After performing well the past several weeks, stocks took a bit of a breather this week. Some of this easing in sentiment had to do with mixed corporate earnings. However, the greater concern weighing on investors was a renewed surge in COVID-19 cases around the globe.
The U.S. continues to make progress with the Centers for Disease Control and Prevention (CDC) reporting this week that half of American adults have received at least one COVID-19 vaccine dose. Despite improvements in the U.S., things are looking less rosy in other nations as the number of new worldwide cases topped 5.2 million this past week. Heavily populated countries such as India continue to battle the spread of the virus, while Japan is considering moving to a state of emergency. The subsequent market impact cooled off sectors such as energy and industrials, which had been benefiting from hopes of a reopening and reflating of the economy.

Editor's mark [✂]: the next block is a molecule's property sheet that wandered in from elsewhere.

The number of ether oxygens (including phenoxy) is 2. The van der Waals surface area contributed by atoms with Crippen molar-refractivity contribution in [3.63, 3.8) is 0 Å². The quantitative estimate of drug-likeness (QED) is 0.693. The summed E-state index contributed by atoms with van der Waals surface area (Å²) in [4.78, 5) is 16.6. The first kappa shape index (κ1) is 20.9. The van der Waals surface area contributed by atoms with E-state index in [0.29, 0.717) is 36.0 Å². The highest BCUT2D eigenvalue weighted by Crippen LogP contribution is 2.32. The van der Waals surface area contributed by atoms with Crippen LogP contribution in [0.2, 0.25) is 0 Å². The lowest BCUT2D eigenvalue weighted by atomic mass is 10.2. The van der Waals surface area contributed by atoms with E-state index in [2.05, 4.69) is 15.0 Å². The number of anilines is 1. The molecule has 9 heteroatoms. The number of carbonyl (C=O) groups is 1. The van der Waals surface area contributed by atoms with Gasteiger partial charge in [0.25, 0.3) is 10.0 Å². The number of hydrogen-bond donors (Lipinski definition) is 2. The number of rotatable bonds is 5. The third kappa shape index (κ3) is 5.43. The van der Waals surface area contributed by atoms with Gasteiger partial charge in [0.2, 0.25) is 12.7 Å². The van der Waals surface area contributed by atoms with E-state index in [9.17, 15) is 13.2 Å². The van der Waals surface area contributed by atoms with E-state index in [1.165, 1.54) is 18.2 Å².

While stocks in more economically sensitive areas of the market struggled this week, so did some whose businesses benefited from many shelter-in-place trends that were prominent throughout much of the pandemic. Video streaming companies, for example, saw a big surge in subscriber growth in 2020 as consumers sought ways to entertain themselves within their homes. However, as we fast forward to the present, these same streaming companies have not been able to add new subscribers at the same pace as last year, thus earnings disappointments are beginning to rear their ugly heads.
Finally, after struggling in the first quarter of 2021, the bond market has come back to life in April. Earlier in the year, the yields on longer-term Treasuries – which move inversely to their price – spiked on hopes of renewed economic growth and fears of inflation. Now, a few weeks into April, inflation fears appear to have calmed down. Thus, bonds have performed well and played their portfolio ballast role this week as stocks struggled to gain their footing.
Be safe and be well.
Market comments are based on the S&P 500 index which is unmanaged and cannot be directly invested into. Past performance is no guarantee of future results.
Investing involves risk and the potential to lose principal.
Forward-looking statements are subject to numerous assumptions, risks, and uncertainties, which change over time and cannot be guaranteed.